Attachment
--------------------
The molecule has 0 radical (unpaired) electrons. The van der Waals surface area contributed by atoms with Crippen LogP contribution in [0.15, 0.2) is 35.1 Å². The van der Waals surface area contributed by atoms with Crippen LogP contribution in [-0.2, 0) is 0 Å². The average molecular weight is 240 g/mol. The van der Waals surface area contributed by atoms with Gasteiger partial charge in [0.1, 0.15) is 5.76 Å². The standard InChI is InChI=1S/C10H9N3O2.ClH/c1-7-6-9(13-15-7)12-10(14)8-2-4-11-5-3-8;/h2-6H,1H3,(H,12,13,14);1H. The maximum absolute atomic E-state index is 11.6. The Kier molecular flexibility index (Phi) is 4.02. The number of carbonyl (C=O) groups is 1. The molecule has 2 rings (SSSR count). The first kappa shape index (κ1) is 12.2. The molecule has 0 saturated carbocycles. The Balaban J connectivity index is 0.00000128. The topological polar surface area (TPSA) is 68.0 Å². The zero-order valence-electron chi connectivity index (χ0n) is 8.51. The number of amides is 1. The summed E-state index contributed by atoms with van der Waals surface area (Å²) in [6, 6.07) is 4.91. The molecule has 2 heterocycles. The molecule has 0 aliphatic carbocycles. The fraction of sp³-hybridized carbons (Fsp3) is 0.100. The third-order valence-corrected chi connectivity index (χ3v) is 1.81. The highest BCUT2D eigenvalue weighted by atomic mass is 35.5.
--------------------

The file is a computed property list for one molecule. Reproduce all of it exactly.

The molecule has 0 radical (unpaired) electrons. The van der Waals surface area contributed by atoms with Crippen LogP contribution in [0.15, 0.2) is 35.1 Å². The van der Waals surface area contributed by atoms with Crippen LogP contribution in [-0.2, 0) is 0 Å². The average molecular weight is 240 g/mol. The van der Waals surface area contributed by atoms with Gasteiger partial charge in [0.1, 0.15) is 5.76 Å². The standard InChI is InChI=1S/C10H9N3O2.ClH/c1-7-6-9(13-15-7)12-10(14)8-2-4-11-5-3-8;/h2-6H,1H3,(H,12,13,14);1H. The maximum absolute atomic E-state index is 11.6. The Kier molecular flexibility index (Phi) is 4.02. The number of carbonyl (C=O) groups is 1. The molecule has 2 rings (SSSR count). The first kappa shape index (κ1) is 12.2. The molecule has 0 saturated carbocycles. The Balaban J connectivity index is 0.00000128. The topological polar surface area (TPSA) is 68.0 Å². The zero-order valence-electron chi connectivity index (χ0n) is 8.51. The number of amides is 1. The summed E-state index contributed by atoms with van der Waals surface area (Å²) in [6, 6.07) is 4.91. The molecule has 2 heterocycles. The molecule has 0 aliphatic carbocycles. The fraction of sp³-hybridized carbons (Fsp3) is 0.100. The third-order valence-corrected chi connectivity index (χ3v) is 1.81. The highest BCUT2D eigenvalue weighted by atomic mass is 35.5.